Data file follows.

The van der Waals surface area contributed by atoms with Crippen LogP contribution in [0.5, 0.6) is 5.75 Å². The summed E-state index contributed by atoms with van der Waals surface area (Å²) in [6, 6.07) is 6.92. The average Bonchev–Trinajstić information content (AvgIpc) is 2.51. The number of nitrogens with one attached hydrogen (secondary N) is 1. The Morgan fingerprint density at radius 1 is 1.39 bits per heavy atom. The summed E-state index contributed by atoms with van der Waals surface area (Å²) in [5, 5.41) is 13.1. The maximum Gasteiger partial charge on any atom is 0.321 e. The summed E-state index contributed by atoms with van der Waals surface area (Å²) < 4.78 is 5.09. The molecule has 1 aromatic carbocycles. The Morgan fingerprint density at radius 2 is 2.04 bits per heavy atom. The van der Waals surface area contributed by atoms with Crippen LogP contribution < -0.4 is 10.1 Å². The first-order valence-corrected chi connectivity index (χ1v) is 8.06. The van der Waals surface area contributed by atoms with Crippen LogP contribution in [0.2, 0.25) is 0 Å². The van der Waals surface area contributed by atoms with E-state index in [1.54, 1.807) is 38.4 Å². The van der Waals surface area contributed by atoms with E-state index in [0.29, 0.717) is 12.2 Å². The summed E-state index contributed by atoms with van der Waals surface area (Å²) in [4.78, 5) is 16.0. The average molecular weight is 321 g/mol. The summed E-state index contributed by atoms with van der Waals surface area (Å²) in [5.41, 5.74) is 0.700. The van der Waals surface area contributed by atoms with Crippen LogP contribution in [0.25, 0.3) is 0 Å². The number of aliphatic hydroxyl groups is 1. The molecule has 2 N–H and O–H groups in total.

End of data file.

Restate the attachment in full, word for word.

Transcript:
The van der Waals surface area contributed by atoms with Crippen LogP contribution in [0.5, 0.6) is 5.75 Å². The summed E-state index contributed by atoms with van der Waals surface area (Å²) in [6, 6.07) is 6.92. The average Bonchev–Trinajstić information content (AvgIpc) is 2.51. The number of nitrogens with one attached hydrogen (secondary N) is 1. The Morgan fingerprint density at radius 1 is 1.39 bits per heavy atom. The summed E-state index contributed by atoms with van der Waals surface area (Å²) in [5, 5.41) is 13.1. The maximum Gasteiger partial charge on any atom is 0.321 e. The summed E-state index contributed by atoms with van der Waals surface area (Å²) < 4.78 is 5.09. The molecule has 1 aromatic carbocycles. The Morgan fingerprint density at radius 2 is 2.04 bits per heavy atom. The van der Waals surface area contributed by atoms with Crippen LogP contribution < -0.4 is 10.1 Å². The first-order valence-corrected chi connectivity index (χ1v) is 8.06. The van der Waals surface area contributed by atoms with Crippen LogP contribution in [0.2, 0.25) is 0 Å². The van der Waals surface area contributed by atoms with E-state index in [1.54, 1.807) is 38.4 Å². The van der Waals surface area contributed by atoms with E-state index in [0.29, 0.717) is 12.2 Å². The summed E-state index contributed by atoms with van der Waals surface area (Å²) in [4.78, 5) is 16.0. The average molecular weight is 321 g/mol. The summed E-state index contributed by atoms with van der Waals surface area (Å²) in [5.41, 5.74) is 0.700. The van der Waals surface area contributed by atoms with Crippen LogP contribution in [0.25, 0.3) is 0 Å². The number of aliphatic hydroxyl groups is 1. The molecule has 2 N–H and O–H groups in total.